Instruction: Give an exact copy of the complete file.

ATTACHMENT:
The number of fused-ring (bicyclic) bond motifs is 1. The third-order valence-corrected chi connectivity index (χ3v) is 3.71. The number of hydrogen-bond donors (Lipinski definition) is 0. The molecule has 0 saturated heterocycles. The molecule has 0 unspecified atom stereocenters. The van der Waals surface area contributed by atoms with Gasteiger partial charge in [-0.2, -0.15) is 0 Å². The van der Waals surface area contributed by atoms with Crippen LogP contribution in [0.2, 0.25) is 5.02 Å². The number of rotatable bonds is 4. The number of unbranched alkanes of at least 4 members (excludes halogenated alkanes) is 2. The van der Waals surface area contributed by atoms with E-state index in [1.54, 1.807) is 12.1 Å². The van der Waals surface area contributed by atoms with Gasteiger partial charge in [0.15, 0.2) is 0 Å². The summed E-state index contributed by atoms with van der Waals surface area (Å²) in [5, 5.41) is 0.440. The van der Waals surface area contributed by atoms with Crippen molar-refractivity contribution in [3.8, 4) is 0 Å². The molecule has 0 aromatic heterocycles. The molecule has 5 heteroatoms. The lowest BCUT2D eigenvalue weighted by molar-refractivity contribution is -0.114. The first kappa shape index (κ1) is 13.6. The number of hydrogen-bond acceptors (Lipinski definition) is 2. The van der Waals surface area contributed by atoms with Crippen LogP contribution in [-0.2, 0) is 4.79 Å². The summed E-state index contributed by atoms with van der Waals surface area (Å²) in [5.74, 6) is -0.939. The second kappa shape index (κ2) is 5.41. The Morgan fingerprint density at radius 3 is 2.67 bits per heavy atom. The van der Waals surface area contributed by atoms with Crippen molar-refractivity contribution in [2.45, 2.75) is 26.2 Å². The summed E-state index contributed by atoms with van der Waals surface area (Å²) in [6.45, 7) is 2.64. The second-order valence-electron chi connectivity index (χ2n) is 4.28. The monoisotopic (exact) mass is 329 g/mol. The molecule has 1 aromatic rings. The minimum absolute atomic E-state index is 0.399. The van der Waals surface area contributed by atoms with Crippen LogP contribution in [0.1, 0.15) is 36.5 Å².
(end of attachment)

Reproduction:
The number of fused-ring (bicyclic) bond motifs is 1. The third-order valence-corrected chi connectivity index (χ3v) is 3.71. The number of hydrogen-bond donors (Lipinski definition) is 0. The molecule has 0 saturated heterocycles. The molecule has 0 unspecified atom stereocenters. The van der Waals surface area contributed by atoms with Gasteiger partial charge in [-0.2, -0.15) is 0 Å². The van der Waals surface area contributed by atoms with Crippen LogP contribution in [0.2, 0.25) is 5.02 Å². The number of rotatable bonds is 4. The number of unbranched alkanes of at least 4 members (excludes halogenated alkanes) is 2. The van der Waals surface area contributed by atoms with E-state index in [1.54, 1.807) is 12.1 Å². The van der Waals surface area contributed by atoms with Gasteiger partial charge in [0.15, 0.2) is 0 Å². The summed E-state index contributed by atoms with van der Waals surface area (Å²) in [5, 5.41) is 0.440. The van der Waals surface area contributed by atoms with Crippen molar-refractivity contribution in [3.8, 4) is 0 Å². The molecule has 0 aromatic heterocycles. The molecule has 5 heteroatoms. The lowest BCUT2D eigenvalue weighted by molar-refractivity contribution is -0.114. The first kappa shape index (κ1) is 13.6. The number of hydrogen-bond acceptors (Lipinski definition) is 2. The van der Waals surface area contributed by atoms with Crippen LogP contribution in [-0.2, 0) is 4.79 Å². The summed E-state index contributed by atoms with van der Waals surface area (Å²) in [5.74, 6) is -0.939. The second kappa shape index (κ2) is 5.41. The Morgan fingerprint density at radius 3 is 2.67 bits per heavy atom. The van der Waals surface area contributed by atoms with Crippen molar-refractivity contribution in [2.45, 2.75) is 26.2 Å². The summed E-state index contributed by atoms with van der Waals surface area (Å²) in [6.45, 7) is 2.64. The second-order valence-electron chi connectivity index (χ2n) is 4.28. The monoisotopic (exact) mass is 329 g/mol. The molecule has 1 aromatic rings. The minimum absolute atomic E-state index is 0.399. The van der Waals surface area contributed by atoms with Crippen LogP contribution in [0.1, 0.15) is 36.5 Å².